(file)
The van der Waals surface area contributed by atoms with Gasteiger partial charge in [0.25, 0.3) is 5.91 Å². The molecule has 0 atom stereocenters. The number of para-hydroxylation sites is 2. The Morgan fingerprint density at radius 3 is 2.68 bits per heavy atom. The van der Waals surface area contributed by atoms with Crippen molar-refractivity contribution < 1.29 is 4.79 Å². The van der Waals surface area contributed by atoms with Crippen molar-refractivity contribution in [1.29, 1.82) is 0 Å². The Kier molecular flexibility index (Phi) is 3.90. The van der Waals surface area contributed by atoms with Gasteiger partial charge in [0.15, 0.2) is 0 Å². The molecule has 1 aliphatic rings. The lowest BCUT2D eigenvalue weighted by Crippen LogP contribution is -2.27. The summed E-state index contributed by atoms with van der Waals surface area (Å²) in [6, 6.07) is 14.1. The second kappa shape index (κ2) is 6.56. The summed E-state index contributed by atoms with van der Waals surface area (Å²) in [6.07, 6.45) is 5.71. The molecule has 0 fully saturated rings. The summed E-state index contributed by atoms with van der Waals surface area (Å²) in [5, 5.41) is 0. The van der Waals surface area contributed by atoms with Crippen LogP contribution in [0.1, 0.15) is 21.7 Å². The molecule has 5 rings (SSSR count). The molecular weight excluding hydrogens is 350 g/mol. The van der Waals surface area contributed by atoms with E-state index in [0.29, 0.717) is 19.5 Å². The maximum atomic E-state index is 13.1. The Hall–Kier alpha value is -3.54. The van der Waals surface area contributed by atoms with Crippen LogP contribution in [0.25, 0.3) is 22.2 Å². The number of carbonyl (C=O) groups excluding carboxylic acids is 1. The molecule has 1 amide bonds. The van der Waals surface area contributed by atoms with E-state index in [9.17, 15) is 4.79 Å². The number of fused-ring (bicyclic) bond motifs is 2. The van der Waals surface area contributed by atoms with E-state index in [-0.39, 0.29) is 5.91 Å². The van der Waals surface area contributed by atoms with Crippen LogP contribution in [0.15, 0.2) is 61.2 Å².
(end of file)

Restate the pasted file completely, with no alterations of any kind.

The van der Waals surface area contributed by atoms with Gasteiger partial charge in [0.25, 0.3) is 5.91 Å². The molecule has 0 atom stereocenters. The number of para-hydroxylation sites is 2. The Morgan fingerprint density at radius 3 is 2.68 bits per heavy atom. The van der Waals surface area contributed by atoms with Crippen molar-refractivity contribution < 1.29 is 4.79 Å². The van der Waals surface area contributed by atoms with Crippen molar-refractivity contribution in [1.29, 1.82) is 0 Å². The Kier molecular flexibility index (Phi) is 3.90. The van der Waals surface area contributed by atoms with Gasteiger partial charge in [0.15, 0.2) is 0 Å². The molecule has 1 aliphatic rings. The lowest BCUT2D eigenvalue weighted by Crippen LogP contribution is -2.27. The summed E-state index contributed by atoms with van der Waals surface area (Å²) in [6, 6.07) is 14.1. The second kappa shape index (κ2) is 6.56. The summed E-state index contributed by atoms with van der Waals surface area (Å²) in [6.07, 6.45) is 5.71. The molecule has 0 fully saturated rings. The summed E-state index contributed by atoms with van der Waals surface area (Å²) in [5, 5.41) is 0. The van der Waals surface area contributed by atoms with Crippen LogP contribution in [0.1, 0.15) is 21.7 Å². The molecule has 5 rings (SSSR count). The molecular weight excluding hydrogens is 350 g/mol. The van der Waals surface area contributed by atoms with E-state index in [0.29, 0.717) is 19.5 Å². The maximum atomic E-state index is 13.1. The Hall–Kier alpha value is -3.54. The van der Waals surface area contributed by atoms with Crippen LogP contribution in [0.25, 0.3) is 22.2 Å². The number of carbonyl (C=O) groups excluding carboxylic acids is 1. The molecule has 1 amide bonds. The van der Waals surface area contributed by atoms with E-state index in [9.17, 15) is 4.79 Å². The number of fused-ring (bicyclic) bond motifs is 2. The van der Waals surface area contributed by atoms with E-state index in [-0.39, 0.29) is 5.91 Å². The van der Waals surface area contributed by atoms with Crippen LogP contribution in [0.15, 0.2) is 61.2 Å².